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    ICJR Interviews: Cost Savings in TKA Linked to High-volume Hospitals

    Research has shown that complication and 30-day readmission rates are lower when total knee arthroplasty (TKA) procedures are performed at high-volume hospitals.

    What does this mean to costs and cost savings to the healthcare system?

    Plenty, according to the results of a study from the Hospital for Special Surgery in New York.

    The researchers used the New York Statewide Planning And Research Cooperative System (SPARCS) database to construct a Markov model that would predict the lifetime value of having a TKA at a high-, medium-, and low-volume hospital based on complications, readmissions, revisions, and other factors.

    Significantly, the SPARCS database includes all payers, not just Medicare, and that makes it a good representation of current patient mix in terms of age, according to Douglas E. Padgett, MD, from the Hospital for Special Surgery.

    The SPARCS data showed that complication, readmission, and revision rates were lower among patients who had elective TKAs at high-volume hospitals than among those who had the surgery at lower-volume hospitals, Dr. Padgett said.

    The resulting Markov model showed a decrease in overall lifetime costs for patients who had elective TKA at high-volume hospitals, which Dr. Padgett said support the concept of regionalizing knee replacement surgery to high-volume centers of excellence to maximize the cost-effectiveness of the procedure.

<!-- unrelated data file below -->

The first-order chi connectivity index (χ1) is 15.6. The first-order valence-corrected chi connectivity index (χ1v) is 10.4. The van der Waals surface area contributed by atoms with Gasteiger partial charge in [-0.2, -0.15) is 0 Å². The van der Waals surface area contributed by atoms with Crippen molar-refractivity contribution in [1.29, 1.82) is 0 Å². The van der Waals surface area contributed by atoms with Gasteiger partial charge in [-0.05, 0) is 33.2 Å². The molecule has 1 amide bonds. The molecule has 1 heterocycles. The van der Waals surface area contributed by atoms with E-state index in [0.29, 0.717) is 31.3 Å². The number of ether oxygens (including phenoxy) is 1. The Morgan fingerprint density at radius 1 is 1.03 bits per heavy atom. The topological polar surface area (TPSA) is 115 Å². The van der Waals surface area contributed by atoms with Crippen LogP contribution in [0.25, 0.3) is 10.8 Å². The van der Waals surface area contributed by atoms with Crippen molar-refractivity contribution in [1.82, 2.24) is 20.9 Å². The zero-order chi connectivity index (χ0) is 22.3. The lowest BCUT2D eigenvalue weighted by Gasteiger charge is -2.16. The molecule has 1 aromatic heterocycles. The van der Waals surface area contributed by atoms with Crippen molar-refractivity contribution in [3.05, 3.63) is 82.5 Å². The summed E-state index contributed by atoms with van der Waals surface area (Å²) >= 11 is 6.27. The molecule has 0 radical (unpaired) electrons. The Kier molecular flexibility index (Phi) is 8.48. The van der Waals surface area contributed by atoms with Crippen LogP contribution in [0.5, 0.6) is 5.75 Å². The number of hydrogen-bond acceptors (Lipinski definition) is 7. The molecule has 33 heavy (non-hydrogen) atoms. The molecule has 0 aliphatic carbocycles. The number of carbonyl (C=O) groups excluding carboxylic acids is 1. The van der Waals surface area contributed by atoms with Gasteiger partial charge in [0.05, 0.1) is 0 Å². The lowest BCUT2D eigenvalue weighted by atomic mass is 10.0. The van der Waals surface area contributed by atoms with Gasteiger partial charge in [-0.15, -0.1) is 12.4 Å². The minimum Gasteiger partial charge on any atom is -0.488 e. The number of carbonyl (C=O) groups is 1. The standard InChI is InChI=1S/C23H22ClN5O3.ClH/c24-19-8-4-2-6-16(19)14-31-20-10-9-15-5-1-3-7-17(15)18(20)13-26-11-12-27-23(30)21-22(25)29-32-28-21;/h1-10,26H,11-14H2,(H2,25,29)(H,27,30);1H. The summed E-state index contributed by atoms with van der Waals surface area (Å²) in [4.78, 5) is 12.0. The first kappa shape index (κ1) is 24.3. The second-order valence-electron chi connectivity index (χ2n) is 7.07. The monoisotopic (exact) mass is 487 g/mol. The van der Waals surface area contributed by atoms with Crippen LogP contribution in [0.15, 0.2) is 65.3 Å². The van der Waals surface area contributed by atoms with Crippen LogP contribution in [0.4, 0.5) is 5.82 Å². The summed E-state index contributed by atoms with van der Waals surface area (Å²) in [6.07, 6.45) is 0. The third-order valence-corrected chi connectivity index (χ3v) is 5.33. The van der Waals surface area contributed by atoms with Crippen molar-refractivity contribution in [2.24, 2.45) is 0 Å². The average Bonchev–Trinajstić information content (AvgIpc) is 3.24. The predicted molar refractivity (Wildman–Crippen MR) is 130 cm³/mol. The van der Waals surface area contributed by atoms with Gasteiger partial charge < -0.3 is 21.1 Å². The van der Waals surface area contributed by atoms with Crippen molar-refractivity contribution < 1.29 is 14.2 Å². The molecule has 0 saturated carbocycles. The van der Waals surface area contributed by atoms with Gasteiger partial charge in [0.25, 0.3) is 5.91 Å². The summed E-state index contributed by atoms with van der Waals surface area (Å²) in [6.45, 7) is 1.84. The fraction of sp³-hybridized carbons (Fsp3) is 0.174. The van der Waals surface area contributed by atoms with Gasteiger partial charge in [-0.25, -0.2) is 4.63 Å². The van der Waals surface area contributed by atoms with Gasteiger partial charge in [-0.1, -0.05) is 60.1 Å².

By 2030, “regionalization of [knee replacement] patients could translate into an annual societal cost-savings of over 4.8 billion dollars,” the researchers said, assuming patient distribution at low- and medium-volume hospitals across the country is similar to what they observed in New York state.

    Click on the image above to hear Dr. Padgett’s comments on the findings and implications of the study, “The Cost-Effectiveness of Total Knee Arthroplasty at High Volume Hospitals” (Paper 895), which was presented at the 2016 Annual Meeting of the American Academy of Orthopaedic Surgeons in Orlando.

    Producer: Henrik B. Pedersen, MD; Director: Michael Bugera; Post Production: Charles J. Maynard